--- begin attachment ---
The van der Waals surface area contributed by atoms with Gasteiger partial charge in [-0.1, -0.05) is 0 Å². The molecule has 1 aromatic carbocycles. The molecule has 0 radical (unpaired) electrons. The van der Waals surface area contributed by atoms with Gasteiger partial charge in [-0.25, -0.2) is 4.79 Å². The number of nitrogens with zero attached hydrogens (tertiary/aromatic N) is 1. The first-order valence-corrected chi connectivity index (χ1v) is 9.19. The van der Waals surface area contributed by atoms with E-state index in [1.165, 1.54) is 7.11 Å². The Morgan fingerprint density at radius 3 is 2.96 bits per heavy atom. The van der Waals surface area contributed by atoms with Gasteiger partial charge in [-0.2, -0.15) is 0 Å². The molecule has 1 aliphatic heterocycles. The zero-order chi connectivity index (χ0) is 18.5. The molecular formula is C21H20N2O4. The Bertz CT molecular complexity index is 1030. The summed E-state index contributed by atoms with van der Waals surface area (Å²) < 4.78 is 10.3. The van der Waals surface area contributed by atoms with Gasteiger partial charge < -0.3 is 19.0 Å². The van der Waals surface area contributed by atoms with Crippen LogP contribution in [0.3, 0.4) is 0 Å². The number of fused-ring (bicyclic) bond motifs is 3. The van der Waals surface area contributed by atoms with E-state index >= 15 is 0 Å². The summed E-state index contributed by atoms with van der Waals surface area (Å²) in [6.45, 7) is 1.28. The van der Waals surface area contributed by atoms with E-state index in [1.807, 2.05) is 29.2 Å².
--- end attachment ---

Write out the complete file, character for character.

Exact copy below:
The van der Waals surface area contributed by atoms with Gasteiger partial charge in [-0.1, -0.05) is 0 Å². The molecule has 1 aromatic carbocycles. The molecule has 0 radical (unpaired) electrons. The van der Waals surface area contributed by atoms with Gasteiger partial charge in [-0.25, -0.2) is 4.79 Å². The number of nitrogens with zero attached hydrogens (tertiary/aromatic N) is 1. The first-order valence-corrected chi connectivity index (χ1v) is 9.19. The van der Waals surface area contributed by atoms with E-state index in [1.165, 1.54) is 7.11 Å². The Morgan fingerprint density at radius 3 is 2.96 bits per heavy atom. The van der Waals surface area contributed by atoms with Gasteiger partial charge in [-0.2, -0.15) is 0 Å². The molecule has 1 aliphatic heterocycles. The zero-order chi connectivity index (χ0) is 18.5. The molecular formula is C21H20N2O4. The Bertz CT molecular complexity index is 1030. The summed E-state index contributed by atoms with van der Waals surface area (Å²) < 4.78 is 10.3. The van der Waals surface area contributed by atoms with Gasteiger partial charge < -0.3 is 19.0 Å². The van der Waals surface area contributed by atoms with Crippen LogP contribution in [0.3, 0.4) is 0 Å². The number of fused-ring (bicyclic) bond motifs is 3. The van der Waals surface area contributed by atoms with E-state index >= 15 is 0 Å². The summed E-state index contributed by atoms with van der Waals surface area (Å²) in [6.45, 7) is 1.28. The van der Waals surface area contributed by atoms with E-state index in [1.807, 2.05) is 29.2 Å².